Further, in 1958 Eric Newman had suggested British halfpence in which the Union Jack on Britannia's shield was incorrectly made with thick broad bands could be considered to be American in origin. The Union Jack consists of the English cross of St. George (a +) superimposed on top of the Scottish cross of St. Andrew (an X). The X represents the X shaped frame to which Andrew was strapped when he was martyred. On most coppers the Union Jack is made of bands that have fine lines (called fillets) at each edge. These fillets are missing on Atlee related halfpence and on Vermont coppers with a Britannia reverse. Because of the American provenance of these items this modification was considered an indication of American manufacture. In fact, Vlack 10-77A (Breen no. 1009), a 1777 George III halfpenny, was added to the Vlack list as an American product because it had the broad bands on the shield. The problem with this coin is that it was one of the few Vlack halfpence that cannot be punch linked to a known American mint. Walter Breen, in discussing this coin in his Encyclopedia stated "Provenance uncertain, though conceded to be American." Again, Weston stated there was no evidence for assuming this modification to the shield was distinctly American. He pointed out that Anton and Kesse had illustrated another halfpenny variety with a solid cross (Anton 134, a 1771 George III) which the authors had suggested was possibly American. Weston suggested the origin of these two coppers should be listed an anonymous. Currently there is no consensus on this point or on the classification of the two halfpence. In an e-mail of June 12, 1998 Richard Thies mentioned to me he had compared his example of Anton 134 with an example of a 1731 counterfeit British halfpenny listed as Anton 50. His research indicates Anton 50 and Anton 134 share the same A, E, O, R, and X punches; the E, R and X punches, in particular, being quite eccentric. Thies states this linkage must remain tentative until confirmed by an overlay comparison. Further, the styles of the figures on the two coppers are quite different leading Thies to speculate Anton 50 and 134 may have been produced by different people, but using the same letter punches, or, they may have been produced from two identical sets of punches purchased from the same dealer by different individuals. In either event this punch evidence suggests the solid cross variety Anton 134 may be of British origin. On Vlack 10-77A Kleeberg has recently stated the pointed nose on the bust appears similar to Bailey and Brasher products while the double chin is closer to the Machin's Mills style but he does not go further in classifying the coin.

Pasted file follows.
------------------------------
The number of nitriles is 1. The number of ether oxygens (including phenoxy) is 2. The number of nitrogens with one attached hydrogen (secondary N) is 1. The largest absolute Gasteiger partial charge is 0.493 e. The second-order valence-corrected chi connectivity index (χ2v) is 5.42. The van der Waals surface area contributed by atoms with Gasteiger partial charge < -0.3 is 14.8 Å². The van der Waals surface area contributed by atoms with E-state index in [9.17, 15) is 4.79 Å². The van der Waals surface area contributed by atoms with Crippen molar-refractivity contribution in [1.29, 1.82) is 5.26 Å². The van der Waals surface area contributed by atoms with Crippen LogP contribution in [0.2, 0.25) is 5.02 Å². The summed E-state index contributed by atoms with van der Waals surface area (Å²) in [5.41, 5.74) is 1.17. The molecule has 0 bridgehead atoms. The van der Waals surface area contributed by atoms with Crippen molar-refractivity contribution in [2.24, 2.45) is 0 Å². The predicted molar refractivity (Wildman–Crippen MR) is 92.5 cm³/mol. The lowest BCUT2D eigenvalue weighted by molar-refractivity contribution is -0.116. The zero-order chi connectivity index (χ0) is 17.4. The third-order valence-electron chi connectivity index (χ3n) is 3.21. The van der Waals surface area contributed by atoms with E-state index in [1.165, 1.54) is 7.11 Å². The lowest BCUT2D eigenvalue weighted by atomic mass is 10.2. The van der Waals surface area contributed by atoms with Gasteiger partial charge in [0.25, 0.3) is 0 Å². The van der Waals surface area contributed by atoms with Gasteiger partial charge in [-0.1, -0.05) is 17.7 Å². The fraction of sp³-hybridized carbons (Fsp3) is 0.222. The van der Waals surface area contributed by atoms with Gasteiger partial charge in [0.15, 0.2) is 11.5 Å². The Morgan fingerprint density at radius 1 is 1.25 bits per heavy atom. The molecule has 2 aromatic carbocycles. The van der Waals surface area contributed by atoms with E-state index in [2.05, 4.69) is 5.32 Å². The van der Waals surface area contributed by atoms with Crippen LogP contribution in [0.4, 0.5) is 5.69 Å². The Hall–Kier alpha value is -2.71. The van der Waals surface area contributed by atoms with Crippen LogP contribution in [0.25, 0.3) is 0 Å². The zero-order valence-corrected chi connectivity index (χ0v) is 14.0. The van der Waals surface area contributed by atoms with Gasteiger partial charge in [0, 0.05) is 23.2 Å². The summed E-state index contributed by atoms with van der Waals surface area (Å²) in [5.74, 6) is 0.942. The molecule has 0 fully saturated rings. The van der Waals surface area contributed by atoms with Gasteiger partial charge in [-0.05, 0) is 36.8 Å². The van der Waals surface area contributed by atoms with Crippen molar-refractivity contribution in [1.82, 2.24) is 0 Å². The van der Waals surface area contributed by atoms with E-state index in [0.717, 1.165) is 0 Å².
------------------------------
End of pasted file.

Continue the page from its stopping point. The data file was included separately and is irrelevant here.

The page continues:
We are left with only a few tests to assist in suggesting American manufacture for British halfpence that cannot be punch linked to other coins. Some coins may be die linked, as a unique 1786 imitation halfpenny, listed as Vlack 16-86A, now in the Brown University Library (illustrated in Breen, no. 975). The attribution of the Brown University copper is based on the fact this reverse is also paired with an obverse of a 1786 counterfeit Connecticut copper (Vlack CT-86A and Breen no. 762). However, some have questioned the American origin of this halfpenny as two somewhat similar halfpence dated 1781 and 1785 are now thought to be of British manufacture.